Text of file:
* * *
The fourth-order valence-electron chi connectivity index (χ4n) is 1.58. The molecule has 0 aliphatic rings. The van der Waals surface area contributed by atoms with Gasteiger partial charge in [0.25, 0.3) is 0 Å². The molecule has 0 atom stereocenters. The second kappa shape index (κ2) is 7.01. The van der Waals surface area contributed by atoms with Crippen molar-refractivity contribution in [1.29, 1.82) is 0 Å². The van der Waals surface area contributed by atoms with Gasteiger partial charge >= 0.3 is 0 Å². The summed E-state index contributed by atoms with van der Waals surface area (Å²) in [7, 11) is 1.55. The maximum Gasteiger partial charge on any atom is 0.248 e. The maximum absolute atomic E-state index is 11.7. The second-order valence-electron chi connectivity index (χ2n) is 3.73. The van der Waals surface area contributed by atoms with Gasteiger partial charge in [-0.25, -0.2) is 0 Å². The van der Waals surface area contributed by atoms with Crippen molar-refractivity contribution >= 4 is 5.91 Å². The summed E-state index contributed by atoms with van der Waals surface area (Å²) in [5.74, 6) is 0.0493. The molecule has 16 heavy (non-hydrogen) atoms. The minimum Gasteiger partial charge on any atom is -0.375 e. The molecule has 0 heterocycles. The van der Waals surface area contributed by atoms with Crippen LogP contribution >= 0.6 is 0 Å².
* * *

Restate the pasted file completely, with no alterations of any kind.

The fourth-order valence-electron chi connectivity index (χ4n) is 1.58. The molecule has 0 aliphatic rings. The van der Waals surface area contributed by atoms with Gasteiger partial charge in [0.25, 0.3) is 0 Å². The molecule has 0 atom stereocenters. The second kappa shape index (κ2) is 7.01. The van der Waals surface area contributed by atoms with Crippen molar-refractivity contribution in [1.29, 1.82) is 0 Å². The van der Waals surface area contributed by atoms with Gasteiger partial charge >= 0.3 is 0 Å². The summed E-state index contributed by atoms with van der Waals surface area (Å²) in [7, 11) is 1.55. The maximum Gasteiger partial charge on any atom is 0.248 e. The maximum absolute atomic E-state index is 11.7. The second-order valence-electron chi connectivity index (χ2n) is 3.73. The van der Waals surface area contributed by atoms with Gasteiger partial charge in [-0.25, -0.2) is 0 Å². The van der Waals surface area contributed by atoms with Crippen molar-refractivity contribution >= 4 is 5.91 Å². The summed E-state index contributed by atoms with van der Waals surface area (Å²) in [5.74, 6) is 0.0493. The molecule has 16 heavy (non-hydrogen) atoms. The minimum Gasteiger partial charge on any atom is -0.375 e. The molecule has 0 heterocycles. The van der Waals surface area contributed by atoms with Crippen LogP contribution >= 0.6 is 0 Å².